Skip the Toxins and Make Healthy Snacks for the Kids | Omega

Packaged foods have a big impact on our kids' health—and not just because of the ingredients. According to two recent scientific studies, the packaging itself leaves chemical residues in the food. The good news is you can skip the toxins and make your own healthy snacks for the kids.

Research has found that children exposed to the chemicals in food packaging are more likely to be obese or develop insulin resistance, a precursor to diabetes. One study in the journal PLOS ONE, found a link between obesity and Bisphenol-A (BPA), used in everything from metal cans to plastic bottles, while another study, published in the September issue of Pediatrics, reviewed the relationship of insulin resistance in children and exposure to phthalates, chemicals found in plastic containers and bags.

An easy solution to limit kids’ exposure to chemicals is to reduce the amount of packaged foods they consume. You may have to spend more time in the kitchen as you upgrade your snack routine, but you can turn it into more quality time with your kids. 

Kid-Friendly Healthy Snacks & Activities

While it may be tempting to buy apple slices in a plastic bag, why not take the kids to the orchard? Plan a day trip to go apple picking and let your kids see where their food is grown. When you get home, you can turn apples into a quick applesauce on the stove or just enjoy apple slices with a squeeze of lemon and dash of cinnamon for a sweet treat. If you can't get out to an orchard, try buying whole fruit at a farmer's market or green grocer and slice it up when the kids are ready to eat.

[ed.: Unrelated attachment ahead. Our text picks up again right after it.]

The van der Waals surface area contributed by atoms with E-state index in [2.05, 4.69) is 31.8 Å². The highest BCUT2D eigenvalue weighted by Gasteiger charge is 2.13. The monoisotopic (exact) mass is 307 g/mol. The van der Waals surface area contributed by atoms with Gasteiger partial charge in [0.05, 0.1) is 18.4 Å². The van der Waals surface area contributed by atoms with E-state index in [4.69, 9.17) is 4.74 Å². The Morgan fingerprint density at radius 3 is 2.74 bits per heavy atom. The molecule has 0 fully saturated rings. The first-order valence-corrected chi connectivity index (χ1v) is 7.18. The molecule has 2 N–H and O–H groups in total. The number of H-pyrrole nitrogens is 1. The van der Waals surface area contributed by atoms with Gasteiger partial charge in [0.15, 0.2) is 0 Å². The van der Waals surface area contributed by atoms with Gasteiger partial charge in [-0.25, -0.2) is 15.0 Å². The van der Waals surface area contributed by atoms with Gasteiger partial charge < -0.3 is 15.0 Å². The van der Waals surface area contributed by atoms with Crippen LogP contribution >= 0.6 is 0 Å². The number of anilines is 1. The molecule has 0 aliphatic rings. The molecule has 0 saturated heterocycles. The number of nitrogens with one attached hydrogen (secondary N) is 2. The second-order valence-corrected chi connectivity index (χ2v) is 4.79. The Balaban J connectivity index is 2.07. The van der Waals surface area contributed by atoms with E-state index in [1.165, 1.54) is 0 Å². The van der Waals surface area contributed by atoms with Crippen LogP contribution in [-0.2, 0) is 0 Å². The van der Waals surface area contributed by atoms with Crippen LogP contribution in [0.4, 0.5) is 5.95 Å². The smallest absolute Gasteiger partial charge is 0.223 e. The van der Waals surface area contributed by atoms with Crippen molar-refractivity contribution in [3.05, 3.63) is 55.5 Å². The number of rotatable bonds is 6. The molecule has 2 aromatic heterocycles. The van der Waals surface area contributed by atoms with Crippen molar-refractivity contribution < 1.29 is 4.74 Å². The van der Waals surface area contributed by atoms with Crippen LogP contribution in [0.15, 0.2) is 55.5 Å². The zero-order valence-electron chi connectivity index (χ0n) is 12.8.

You can also use apples (or pears or cucumbers) in place of crackers. Slice the fruit into a circle or square and top with whatever you like. Try a local cheese, almond butter, or a homemade dip. These snacks can easily get packed in a lunch box or made at home after school.

Children can learn to make their own snacks or be part of the prep work. A great after-school snack is a smoothie with greens and fruit. Try 1 cup of spinach or kale, 1 banana, 1 cup of frozen mixed berries (or fresh berries), and 1-2 cups of water. Kids can load the blender and then watch as it all liquifies. You can also pack smoothies to go, if you are rushing off to after-school activities.

Don't want the clean up? No problem. Buy some skewers at the store and let the kids make their own fruit kabobs. They can dip them in yogurt or a nut butter. Or, take advantage of the bulk section of your grocery store and make this easy granola for the week.

Homemade Granola

3 cups old-fashioned oats
1/2 cup of slivered almonds
1/2 cup shelled sunflower seeds
1/2 cup unsweetened shredded coconut
2 tablespoons of cinnamon
1/4 cup maple syrup

Preheat oven to 300°F. Mix all dry ingredients in a large bowl. Add maple syrup and blend. Place the granola in a 1/2-inch thick layer on two cookie sheets and bake for 25 minutes or until crisp. Let cool. Store in your favorite jar.

Serve with chopped fruit, yogurt, or coconut milk.

© 2013 Omega Institute for Holistic Studies

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